Code:
    <?php
    // This is a one line comment.
    
    /*
    This
    is
    a
    multi-line
    comment
    */
    
    # Shell style comment.
    ?>
    
    All of the above comments are valid, but the shell style one "#" isn't recommended, as some servers don't support it from what I've heard.
  4. The Craw Member

    Member Since:
    Oct 29, 2011
    It might be a few days before I can get to the next part of the tutorial. I'm pretty swamped with work right now. :-X
  5. Dukie New Member

    Member Since:
    Jun 13, 2011
    [quote author=The Craw link=topic=191.msg859#msg859 date=1320275134]
    It might be a few days before I can get to the next part of the tutorial. I'm pretty swamped with work right now. :-X
    [/quote]

    No problem :) take your time :) this is great!
  6. Clara Listensprechen Member

    Member Since:
    Jul 14, 2011
    [quote author=Dukie link=topic=191.msg860#msg860 date=1320287166]
    [quote author=The Craw link=topic=191.msg859#msg859 date=1320275134]
    It might be a few days before I can get to the next part of the tutorial. I'm pretty swamped with work right now. :-X
    [/quote]

    No problem :) take your time :) this is great!
    [/quote]
    Agreed.

    In other languages, the hashmark typically designates a hexidecimal number, which is why I'm surprised that it's used as a comment at all.
  7. The Craw Member

    Member Since:
    Oct 29, 2011
    [quote author=Clara Listensprechen link=topic=191.msg861#msg861 date=1320292843]
    [quote author=Dukie link=topic=191.msg860#msg860 date=1320287166]
    [quote author=The Craw link=topic=191.msg859#msg859 date=1320275134]
    It might be a few days before I can get to the next part of the tutorial. I'm pretty swamped with work right now. :-X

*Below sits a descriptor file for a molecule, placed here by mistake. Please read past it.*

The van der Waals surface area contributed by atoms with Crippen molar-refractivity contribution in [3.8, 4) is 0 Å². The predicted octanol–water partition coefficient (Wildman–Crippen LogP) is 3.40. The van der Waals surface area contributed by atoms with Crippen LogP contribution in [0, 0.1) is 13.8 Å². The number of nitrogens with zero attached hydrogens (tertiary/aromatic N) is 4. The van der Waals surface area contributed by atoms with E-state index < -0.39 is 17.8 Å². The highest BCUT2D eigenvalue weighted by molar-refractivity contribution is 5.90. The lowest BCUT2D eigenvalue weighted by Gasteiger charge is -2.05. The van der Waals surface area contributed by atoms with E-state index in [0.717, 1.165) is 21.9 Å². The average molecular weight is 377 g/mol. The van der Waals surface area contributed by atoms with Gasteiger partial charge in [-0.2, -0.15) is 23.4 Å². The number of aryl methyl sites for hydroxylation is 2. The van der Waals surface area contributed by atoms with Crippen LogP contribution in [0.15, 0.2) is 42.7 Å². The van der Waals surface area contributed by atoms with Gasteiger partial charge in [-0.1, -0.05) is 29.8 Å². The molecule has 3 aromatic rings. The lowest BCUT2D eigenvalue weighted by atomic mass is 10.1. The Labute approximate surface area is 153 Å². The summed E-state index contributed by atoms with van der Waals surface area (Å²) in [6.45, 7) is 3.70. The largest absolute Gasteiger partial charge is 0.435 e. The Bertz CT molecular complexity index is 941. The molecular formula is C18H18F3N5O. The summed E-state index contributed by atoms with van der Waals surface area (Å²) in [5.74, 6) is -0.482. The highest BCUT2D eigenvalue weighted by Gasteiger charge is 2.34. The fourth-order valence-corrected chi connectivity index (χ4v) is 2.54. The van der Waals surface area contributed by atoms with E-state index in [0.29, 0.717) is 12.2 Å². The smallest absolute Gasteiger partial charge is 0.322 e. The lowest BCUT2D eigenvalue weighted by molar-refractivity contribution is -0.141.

[/quote]

    No problem :) take your time :) this is great!
    [/quote]
    Agreed.

    In other languages, the hashmark typically designates a hexidecimal number, which is why I'm surprised that it's used as a comment at all.
    [/quote]

    I'm not sure how hexadecimal numbers work, but you can read more about defining integers here.
  8. Clara Listensprechen Member

    Member Since:
    Jul 14, 2011
    In php (and css and html etc), hexadecimal numbers are typically used to specify colors, and are typically in 6 digit format. There is a 3 digit "shorthand" form. A single hexadecimal digit runs from 0 to F, and in the 6 digit color designation, the two most significant digits = red element of the RGB combination. The least two significant digits = blue while the middle 2 = green. In the 3-digit "shorthand", each digit adjusts each element, respectively.
  9. The Craw Member

    Member Since:
    Oct 29, 2011
    Interesting. I had just memorized the common ones without actually knowing how it worked. Good ta' know.
  10. Clara Listensprechen Member

    Member Since:
    Jul 14, 2011
    Hehehe--two of the most common, of course, are black and white (000000 and FFFFFF respectively). Hexadecimal works just like decimal except you don't stop at 9 to go to 10. You go 1, 2, 3, 4, 5, 6, 7, 8, 9, A, B, C, D, E, F and then 10.

    And yeah, I'm fluent in hexadecimal. :)